Wednesday, 24 April 2013

World Book Night



This was my first year as a World Book Night giver. I can certainly recommend the experience. Of the twenty titles available I chose Victoria Hislop's The Island. A young woman discovers the secret history of her great-grandmother Eleni, and her connection to the tiny, deserted island of Spinalonga, Greece's former leper colony. It's a book I enjoyed several years ago, partly for the moving story and also for its sense of place. I gave my copies away in the playground of my son's primary school, some to people I knew and others to complete strangers. It was wonderful to be able to give away something that has given me pleasure and also to enjoy the bookish conversations it provoked. I hope the recipients will enjoy the book as much as I did and pass it on to friends and family.

Whilst I was sitting in Nero's doing battle with an essay on Plutarch and Antony and Cleopatra, a stranger came up to me and offered me a book too. Philippa Gregory's The White Queen tells the story of Elizabeth Woodville, mother of the Princes in the Tower. I've been told it's very good.

When a third of households in the UK don't have books in them and 16% of adults struggle with literacy, World Book Night is a wonderful idea.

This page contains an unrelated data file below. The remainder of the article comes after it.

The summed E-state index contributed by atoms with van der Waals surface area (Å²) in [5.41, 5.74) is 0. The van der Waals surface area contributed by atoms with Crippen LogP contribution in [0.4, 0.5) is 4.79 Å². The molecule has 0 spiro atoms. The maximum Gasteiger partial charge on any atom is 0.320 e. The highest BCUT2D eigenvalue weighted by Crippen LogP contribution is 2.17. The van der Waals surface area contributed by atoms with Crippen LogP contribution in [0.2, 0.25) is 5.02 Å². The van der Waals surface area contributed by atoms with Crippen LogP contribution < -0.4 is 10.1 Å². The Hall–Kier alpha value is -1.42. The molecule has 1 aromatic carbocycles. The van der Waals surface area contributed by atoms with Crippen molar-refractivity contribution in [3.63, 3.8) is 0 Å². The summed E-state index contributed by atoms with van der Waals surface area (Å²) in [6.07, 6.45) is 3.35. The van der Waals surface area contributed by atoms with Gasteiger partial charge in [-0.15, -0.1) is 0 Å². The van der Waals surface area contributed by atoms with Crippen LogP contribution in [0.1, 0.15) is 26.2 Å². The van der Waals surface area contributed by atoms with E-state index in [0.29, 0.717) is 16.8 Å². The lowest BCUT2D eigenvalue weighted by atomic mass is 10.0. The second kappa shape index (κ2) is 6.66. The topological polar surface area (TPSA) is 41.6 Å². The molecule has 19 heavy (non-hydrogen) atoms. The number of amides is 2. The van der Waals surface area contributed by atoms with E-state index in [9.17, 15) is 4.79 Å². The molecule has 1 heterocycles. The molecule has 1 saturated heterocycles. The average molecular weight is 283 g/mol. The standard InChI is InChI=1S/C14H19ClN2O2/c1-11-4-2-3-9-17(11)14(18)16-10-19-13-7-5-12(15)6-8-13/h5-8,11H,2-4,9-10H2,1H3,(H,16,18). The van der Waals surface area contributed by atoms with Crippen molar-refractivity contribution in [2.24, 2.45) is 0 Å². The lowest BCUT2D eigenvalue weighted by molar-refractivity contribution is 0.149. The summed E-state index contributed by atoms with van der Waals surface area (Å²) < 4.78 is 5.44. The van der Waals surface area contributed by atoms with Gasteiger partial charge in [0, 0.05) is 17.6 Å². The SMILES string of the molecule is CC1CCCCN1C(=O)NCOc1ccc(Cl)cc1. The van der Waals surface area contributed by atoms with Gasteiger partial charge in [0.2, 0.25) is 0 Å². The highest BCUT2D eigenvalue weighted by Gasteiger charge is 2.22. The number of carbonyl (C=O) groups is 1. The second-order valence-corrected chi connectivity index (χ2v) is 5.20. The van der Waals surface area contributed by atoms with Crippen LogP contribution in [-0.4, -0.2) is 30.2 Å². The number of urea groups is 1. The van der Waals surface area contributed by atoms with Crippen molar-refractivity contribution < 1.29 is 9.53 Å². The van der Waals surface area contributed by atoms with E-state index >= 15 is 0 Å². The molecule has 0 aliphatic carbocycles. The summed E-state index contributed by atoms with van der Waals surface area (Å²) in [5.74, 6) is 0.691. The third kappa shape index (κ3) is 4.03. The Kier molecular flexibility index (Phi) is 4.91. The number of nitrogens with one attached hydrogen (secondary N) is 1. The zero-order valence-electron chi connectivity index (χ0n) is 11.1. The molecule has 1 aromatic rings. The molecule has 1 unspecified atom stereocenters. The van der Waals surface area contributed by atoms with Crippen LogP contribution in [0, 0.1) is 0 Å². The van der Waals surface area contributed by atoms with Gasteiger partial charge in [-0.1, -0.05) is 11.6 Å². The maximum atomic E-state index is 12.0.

You can find this year's list of books here. Which book would you have chosen?

5 comments:

  1. I'm so pleased you enjoyed it. I also had a great time. I got invited into people's homes who I'd never talked to before, but I think the best thing for me was the smiles on people's faces when they accepted a book. How rare is it to be able to give away something that the receiver has to do absolutely nothing for but receive and read? No hidden agendas, nada? And the payoff... I also felt full of smiles too. Can't get better than that can it?

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    1. You're absolutely right Vee. It is rare that we get the chance to give something away and not want anything in return. It was interesting to see people's surprise - and sometimes confusion - when I gave them the book.
      I'm already planning next year's application!

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  2. It's all about finding the right location - the school playground is an excellent idea. I tried to give my books away (two years ago now) in college and no one was in the least interested. I guess it was a case of coals to Newcastle....!

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    1. The right location is important. I'm sure I'd have received a less favourable response if I had given the books out at my uni. It would definitely be a case of preaching to the converted.

      Next year I'd like to give books to my neighbours. I don't know most of them at all and it'd be great way to break the ice. I like the idea of talking about books over the garden fence.

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